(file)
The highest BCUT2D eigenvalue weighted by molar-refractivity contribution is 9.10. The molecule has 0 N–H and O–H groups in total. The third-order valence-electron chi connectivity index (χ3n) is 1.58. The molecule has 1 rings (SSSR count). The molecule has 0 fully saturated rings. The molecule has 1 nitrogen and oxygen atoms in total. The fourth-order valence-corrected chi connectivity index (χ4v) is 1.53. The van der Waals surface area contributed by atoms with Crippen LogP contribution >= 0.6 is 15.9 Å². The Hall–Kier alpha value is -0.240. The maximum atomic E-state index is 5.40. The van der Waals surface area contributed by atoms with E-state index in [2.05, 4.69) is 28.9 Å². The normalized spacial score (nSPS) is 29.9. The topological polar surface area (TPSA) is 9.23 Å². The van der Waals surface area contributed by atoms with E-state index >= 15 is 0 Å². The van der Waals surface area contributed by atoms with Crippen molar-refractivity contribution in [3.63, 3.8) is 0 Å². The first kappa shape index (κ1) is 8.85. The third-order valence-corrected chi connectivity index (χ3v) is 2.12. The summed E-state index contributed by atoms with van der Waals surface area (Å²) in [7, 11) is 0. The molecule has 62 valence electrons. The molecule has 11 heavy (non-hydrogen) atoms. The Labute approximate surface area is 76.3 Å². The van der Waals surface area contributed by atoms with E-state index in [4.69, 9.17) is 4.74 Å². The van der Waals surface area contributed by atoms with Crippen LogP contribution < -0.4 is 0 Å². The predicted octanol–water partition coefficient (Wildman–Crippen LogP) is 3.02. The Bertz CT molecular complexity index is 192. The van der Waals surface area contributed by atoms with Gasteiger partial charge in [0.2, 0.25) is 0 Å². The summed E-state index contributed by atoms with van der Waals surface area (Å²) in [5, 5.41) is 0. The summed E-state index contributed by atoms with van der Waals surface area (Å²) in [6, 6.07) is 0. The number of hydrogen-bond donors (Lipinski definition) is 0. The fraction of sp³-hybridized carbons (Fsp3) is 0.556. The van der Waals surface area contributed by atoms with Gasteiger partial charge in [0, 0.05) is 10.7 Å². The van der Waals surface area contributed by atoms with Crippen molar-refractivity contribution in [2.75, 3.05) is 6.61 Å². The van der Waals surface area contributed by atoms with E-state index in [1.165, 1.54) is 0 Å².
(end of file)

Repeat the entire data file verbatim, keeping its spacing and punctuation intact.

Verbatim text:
The highest BCUT2D eigenvalue weighted by molar-refractivity contribution is 9.10. The molecule has 0 N–H and O–H groups in total. The third-order valence-electron chi connectivity index (χ3n) is 1.58. The molecule has 1 rings (SSSR count). The molecule has 0 fully saturated rings. The molecule has 1 nitrogen and oxygen atoms in total. The fourth-order valence-corrected chi connectivity index (χ4v) is 1.53. The van der Waals surface area contributed by atoms with Crippen LogP contribution >= 0.6 is 15.9 Å². The Hall–Kier alpha value is -0.240. The maximum atomic E-state index is 5.40. The van der Waals surface area contributed by atoms with E-state index in [2.05, 4.69) is 28.9 Å². The normalized spacial score (nSPS) is 29.9. The topological polar surface area (TPSA) is 9.23 Å². The van der Waals surface area contributed by atoms with E-state index >= 15 is 0 Å². The van der Waals surface area contributed by atoms with Crippen molar-refractivity contribution in [3.63, 3.8) is 0 Å². The first kappa shape index (κ1) is 8.85. The third-order valence-corrected chi connectivity index (χ3v) is 2.12. The summed E-state index contributed by atoms with van der Waals surface area (Å²) in [7, 11) is 0. The molecule has 62 valence electrons. The molecule has 11 heavy (non-hydrogen) atoms. The Labute approximate surface area is 76.3 Å². The van der Waals surface area contributed by atoms with E-state index in [4.69, 9.17) is 4.74 Å². The van der Waals surface area contributed by atoms with Crippen LogP contribution < -0.4 is 0 Å². The predicted octanol–water partition coefficient (Wildman–Crippen LogP) is 3.02. The Bertz CT molecular complexity index is 192. The van der Waals surface area contributed by atoms with Gasteiger partial charge in [0.2, 0.25) is 0 Å². The summed E-state index contributed by atoms with van der Waals surface area (Å²) in [5, 5.41) is 0. The summed E-state index contributed by atoms with van der Waals surface area (Å²) in [6, 6.07) is 0. The number of hydrogen-bond donors (Lipinski definition) is 0. The fraction of sp³-hybridized carbons (Fsp3) is 0.556. The van der Waals surface area contributed by atoms with Gasteiger partial charge in [0, 0.05) is 10.7 Å². The van der Waals surface area contributed by atoms with Crippen molar-refractivity contribution in [2.75, 3.05) is 6.61 Å². The van der Waals surface area contributed by atoms with E-state index in [1.165, 1.54) is 0 Å².